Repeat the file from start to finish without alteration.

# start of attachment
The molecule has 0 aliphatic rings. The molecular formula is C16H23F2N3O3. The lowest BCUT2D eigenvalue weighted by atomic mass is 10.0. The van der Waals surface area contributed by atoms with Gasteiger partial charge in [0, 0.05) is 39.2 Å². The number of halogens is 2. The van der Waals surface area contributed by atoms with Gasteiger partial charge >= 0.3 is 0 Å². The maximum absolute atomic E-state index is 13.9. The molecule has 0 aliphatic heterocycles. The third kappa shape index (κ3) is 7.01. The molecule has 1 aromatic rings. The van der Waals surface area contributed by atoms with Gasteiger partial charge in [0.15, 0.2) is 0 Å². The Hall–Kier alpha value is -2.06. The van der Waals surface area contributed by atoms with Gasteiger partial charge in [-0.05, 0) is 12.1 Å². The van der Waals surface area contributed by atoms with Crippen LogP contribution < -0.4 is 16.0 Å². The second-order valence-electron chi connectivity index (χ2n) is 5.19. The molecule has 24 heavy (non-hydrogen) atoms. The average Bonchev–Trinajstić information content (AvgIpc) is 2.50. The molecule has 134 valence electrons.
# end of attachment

The molecule has 0 aliphatic rings. The molecular formula is C16H23F2N3O3. The lowest BCUT2D eigenvalue weighted by atomic mass is 10.0. The van der Waals surface area contributed by atoms with Gasteiger partial charge in [0, 0.05) is 39.2 Å². The number of halogens is 2. The van der Waals surface area contributed by atoms with Gasteiger partial charge >= 0.3 is 0 Å². The maximum absolute atomic E-state index is 13.9. The molecule has 0 aliphatic heterocycles. The third kappa shape index (κ3) is 7.01. The molecule has 1 aromatic rings. The van der Waals surface area contributed by atoms with Gasteiger partial charge in [0.15, 0.2) is 0 Å². The Hall–Kier alpha value is -2.06. The van der Waals surface area contributed by atoms with Gasteiger partial charge in [-0.05, 0) is 12.1 Å². The van der Waals surface area contributed by atoms with Crippen LogP contribution < -0.4 is 16.0 Å². The second-order valence-electron chi connectivity index (χ2n) is 5.19. The molecule has 24 heavy (non-hydrogen) atoms. The average Bonchev–Trinajstić information content (AvgIpc) is 2.50. The molecule has 134 valence electrons.